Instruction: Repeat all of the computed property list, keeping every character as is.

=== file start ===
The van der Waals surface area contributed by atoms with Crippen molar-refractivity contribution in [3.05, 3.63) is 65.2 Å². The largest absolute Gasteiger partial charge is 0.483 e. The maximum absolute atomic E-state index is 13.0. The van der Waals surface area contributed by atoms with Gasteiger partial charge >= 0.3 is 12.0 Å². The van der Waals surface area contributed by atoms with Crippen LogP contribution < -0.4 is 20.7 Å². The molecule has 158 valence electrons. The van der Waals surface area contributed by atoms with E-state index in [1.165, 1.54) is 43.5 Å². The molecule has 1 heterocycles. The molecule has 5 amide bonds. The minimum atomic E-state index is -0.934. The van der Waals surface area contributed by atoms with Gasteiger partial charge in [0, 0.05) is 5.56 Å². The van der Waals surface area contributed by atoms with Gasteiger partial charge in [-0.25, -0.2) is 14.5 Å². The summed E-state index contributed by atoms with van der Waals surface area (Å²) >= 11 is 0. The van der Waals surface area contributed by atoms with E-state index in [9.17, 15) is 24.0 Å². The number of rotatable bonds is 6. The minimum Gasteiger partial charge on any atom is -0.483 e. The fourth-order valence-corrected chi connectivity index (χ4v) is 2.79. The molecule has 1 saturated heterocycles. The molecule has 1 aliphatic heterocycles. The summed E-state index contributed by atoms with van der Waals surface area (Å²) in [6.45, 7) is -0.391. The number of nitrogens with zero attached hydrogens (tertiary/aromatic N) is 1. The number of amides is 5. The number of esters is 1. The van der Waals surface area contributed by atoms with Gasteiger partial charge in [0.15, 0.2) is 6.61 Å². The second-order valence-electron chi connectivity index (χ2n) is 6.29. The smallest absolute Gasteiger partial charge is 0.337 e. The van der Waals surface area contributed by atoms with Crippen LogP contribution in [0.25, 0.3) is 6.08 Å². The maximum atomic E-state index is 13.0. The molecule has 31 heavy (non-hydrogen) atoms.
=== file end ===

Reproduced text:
The van der Waals surface area contributed by atoms with Crippen molar-refractivity contribution in [3.05, 3.63) is 65.2 Å². The largest absolute Gasteiger partial charge is 0.483 e. The maximum absolute atomic E-state index is 13.0. The van der Waals surface area contributed by atoms with Gasteiger partial charge >= 0.3 is 12.0 Å². The van der Waals surface area contributed by atoms with Crippen LogP contribution < -0.4 is 20.7 Å². The molecule has 158 valence electrons. The van der Waals surface area contributed by atoms with E-state index in [1.165, 1.54) is 43.5 Å². The molecule has 1 heterocycles. The molecule has 5 amide bonds. The minimum atomic E-state index is -0.934. The van der Waals surface area contributed by atoms with Gasteiger partial charge in [0, 0.05) is 5.56 Å². The van der Waals surface area contributed by atoms with Gasteiger partial charge in [-0.25, -0.2) is 14.5 Å². The summed E-state index contributed by atoms with van der Waals surface area (Å²) >= 11 is 0. The van der Waals surface area contributed by atoms with E-state index in [9.17, 15) is 24.0 Å². The number of rotatable bonds is 6. The minimum Gasteiger partial charge on any atom is -0.483 e. The fourth-order valence-corrected chi connectivity index (χ4v) is 2.79. The molecule has 1 saturated heterocycles. The molecule has 1 aliphatic heterocycles. The summed E-state index contributed by atoms with van der Waals surface area (Å²) in [6.45, 7) is -0.391. The number of nitrogens with zero attached hydrogens (tertiary/aromatic N) is 1. The number of amides is 5. The number of esters is 1. The van der Waals surface area contributed by atoms with Gasteiger partial charge in [0.15, 0.2) is 6.61 Å². The second-order valence-electron chi connectivity index (χ2n) is 6.29. The smallest absolute Gasteiger partial charge is 0.337 e. The van der Waals surface area contributed by atoms with Crippen LogP contribution in [0.25, 0.3) is 6.08 Å². The maximum atomic E-state index is 13.0. The molecule has 31 heavy (non-hydrogen) atoms.